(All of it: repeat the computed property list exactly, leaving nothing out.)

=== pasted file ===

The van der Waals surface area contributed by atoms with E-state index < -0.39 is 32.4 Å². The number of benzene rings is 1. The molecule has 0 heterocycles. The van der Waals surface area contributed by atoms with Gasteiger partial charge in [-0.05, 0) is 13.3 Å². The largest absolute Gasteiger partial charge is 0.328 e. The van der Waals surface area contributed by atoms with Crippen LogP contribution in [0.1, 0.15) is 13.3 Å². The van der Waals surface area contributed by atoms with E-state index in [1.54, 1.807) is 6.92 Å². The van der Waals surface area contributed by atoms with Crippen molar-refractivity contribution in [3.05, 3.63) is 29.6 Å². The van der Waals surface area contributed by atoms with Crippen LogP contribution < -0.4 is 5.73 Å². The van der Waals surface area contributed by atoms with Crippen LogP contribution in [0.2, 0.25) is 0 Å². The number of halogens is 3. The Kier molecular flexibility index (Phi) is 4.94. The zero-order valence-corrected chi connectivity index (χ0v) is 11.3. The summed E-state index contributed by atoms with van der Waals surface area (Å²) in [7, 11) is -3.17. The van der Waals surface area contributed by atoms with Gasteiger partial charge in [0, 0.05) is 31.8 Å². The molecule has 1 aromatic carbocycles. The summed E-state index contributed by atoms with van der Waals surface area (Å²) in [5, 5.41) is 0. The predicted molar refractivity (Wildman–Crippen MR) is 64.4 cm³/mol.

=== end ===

The van der Waals surface area contributed by atoms with E-state index < -0.39 is 32.4 Å². The number of benzene rings is 1. The molecule has 0 heterocycles. The van der Waals surface area contributed by atoms with Gasteiger partial charge in [-0.05, 0) is 13.3 Å². The largest absolute Gasteiger partial charge is 0.328 e. The van der Waals surface area contributed by atoms with Crippen LogP contribution in [0.1, 0.15) is 13.3 Å². The van der Waals surface area contributed by atoms with E-state index in [1.54, 1.807) is 6.92 Å². The van der Waals surface area contributed by atoms with Crippen molar-refractivity contribution in [3.05, 3.63) is 29.6 Å². The van der Waals surface area contributed by atoms with Crippen LogP contribution < -0.4 is 5.73 Å². The van der Waals surface area contributed by atoms with Crippen LogP contribution in [0.2, 0.25) is 0 Å². The number of halogens is 3. The Kier molecular flexibility index (Phi) is 4.94. The zero-order valence-corrected chi connectivity index (χ0v) is 11.3. The summed E-state index contributed by atoms with van der Waals surface area (Å²) in [7, 11) is -3.17. The van der Waals surface area contributed by atoms with Gasteiger partial charge in [0, 0.05) is 31.8 Å². The molecule has 1 aromatic carbocycles. The summed E-state index contributed by atoms with van der Waals surface area (Å²) in [5, 5.41) is 0. The predicted molar refractivity (Wildman–Crippen MR) is 64.4 cm³/mol.